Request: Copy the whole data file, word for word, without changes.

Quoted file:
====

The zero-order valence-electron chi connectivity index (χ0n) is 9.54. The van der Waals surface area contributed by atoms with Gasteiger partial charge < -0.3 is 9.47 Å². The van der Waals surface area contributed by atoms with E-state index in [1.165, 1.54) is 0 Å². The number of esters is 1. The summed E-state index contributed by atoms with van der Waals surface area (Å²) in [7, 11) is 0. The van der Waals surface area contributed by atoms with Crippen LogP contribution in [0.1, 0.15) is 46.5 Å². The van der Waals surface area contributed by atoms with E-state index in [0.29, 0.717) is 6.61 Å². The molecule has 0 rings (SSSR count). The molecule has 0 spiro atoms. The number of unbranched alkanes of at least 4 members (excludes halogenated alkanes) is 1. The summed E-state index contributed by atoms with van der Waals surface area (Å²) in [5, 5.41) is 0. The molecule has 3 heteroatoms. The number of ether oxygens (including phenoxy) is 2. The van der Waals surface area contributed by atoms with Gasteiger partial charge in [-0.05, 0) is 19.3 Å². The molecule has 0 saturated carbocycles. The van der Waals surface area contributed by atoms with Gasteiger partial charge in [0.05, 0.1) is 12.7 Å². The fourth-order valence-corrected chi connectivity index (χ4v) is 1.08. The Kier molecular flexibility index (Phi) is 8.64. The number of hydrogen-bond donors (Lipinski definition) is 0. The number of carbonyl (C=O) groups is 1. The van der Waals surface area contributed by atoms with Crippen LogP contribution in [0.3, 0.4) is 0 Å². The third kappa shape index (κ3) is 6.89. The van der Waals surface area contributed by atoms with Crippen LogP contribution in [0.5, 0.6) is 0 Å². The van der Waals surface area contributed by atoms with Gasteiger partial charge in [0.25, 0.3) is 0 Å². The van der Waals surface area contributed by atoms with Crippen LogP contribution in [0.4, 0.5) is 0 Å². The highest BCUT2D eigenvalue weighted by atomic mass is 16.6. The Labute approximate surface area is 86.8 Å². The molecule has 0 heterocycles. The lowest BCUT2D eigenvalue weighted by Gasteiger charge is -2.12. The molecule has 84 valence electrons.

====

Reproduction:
The zero-order valence-electron chi connectivity index (χ0n) is 9.54. The van der Waals surface area contributed by atoms with Gasteiger partial charge < -0.3 is 9.47 Å². The van der Waals surface area contributed by atoms with E-state index in [1.165, 1.54) is 0 Å². The number of esters is 1. The summed E-state index contributed by atoms with van der Waals surface area (Å²) in [7, 11) is 0. The van der Waals surface area contributed by atoms with Crippen LogP contribution in [0.1, 0.15) is 46.5 Å². The van der Waals surface area contributed by atoms with E-state index in [0.29, 0.717) is 6.61 Å². The molecule has 0 rings (SSSR count). The molecule has 0 spiro atoms. The number of unbranched alkanes of at least 4 members (excludes halogenated alkanes) is 1. The summed E-state index contributed by atoms with van der Waals surface area (Å²) in [5, 5.41) is 0. The molecule has 3 heteroatoms. The number of ether oxygens (including phenoxy) is 2. The van der Waals surface area contributed by atoms with Gasteiger partial charge in [-0.05, 0) is 19.3 Å². The molecule has 0 saturated carbocycles. The van der Waals surface area contributed by atoms with Gasteiger partial charge in [0.05, 0.1) is 12.7 Å². The fourth-order valence-corrected chi connectivity index (χ4v) is 1.08. The Kier molecular flexibility index (Phi) is 8.64. The number of hydrogen-bond donors (Lipinski definition) is 0. The number of carbonyl (C=O) groups is 1. The van der Waals surface area contributed by atoms with Crippen LogP contribution in [0.3, 0.4) is 0 Å². The third kappa shape index (κ3) is 6.89. The van der Waals surface area contributed by atoms with Crippen LogP contribution in [0.5, 0.6) is 0 Å². The van der Waals surface area contributed by atoms with Gasteiger partial charge in [0.25, 0.3) is 0 Å². The van der Waals surface area contributed by atoms with Crippen LogP contribution in [0.4, 0.5) is 0 Å². The highest BCUT2D eigenvalue weighted by atomic mass is 16.6. The Labute approximate surface area is 86.8 Å². The molecule has 0 heterocycles. The lowest BCUT2D eigenvalue weighted by Gasteiger charge is -2.12. The molecule has 84 valence electrons.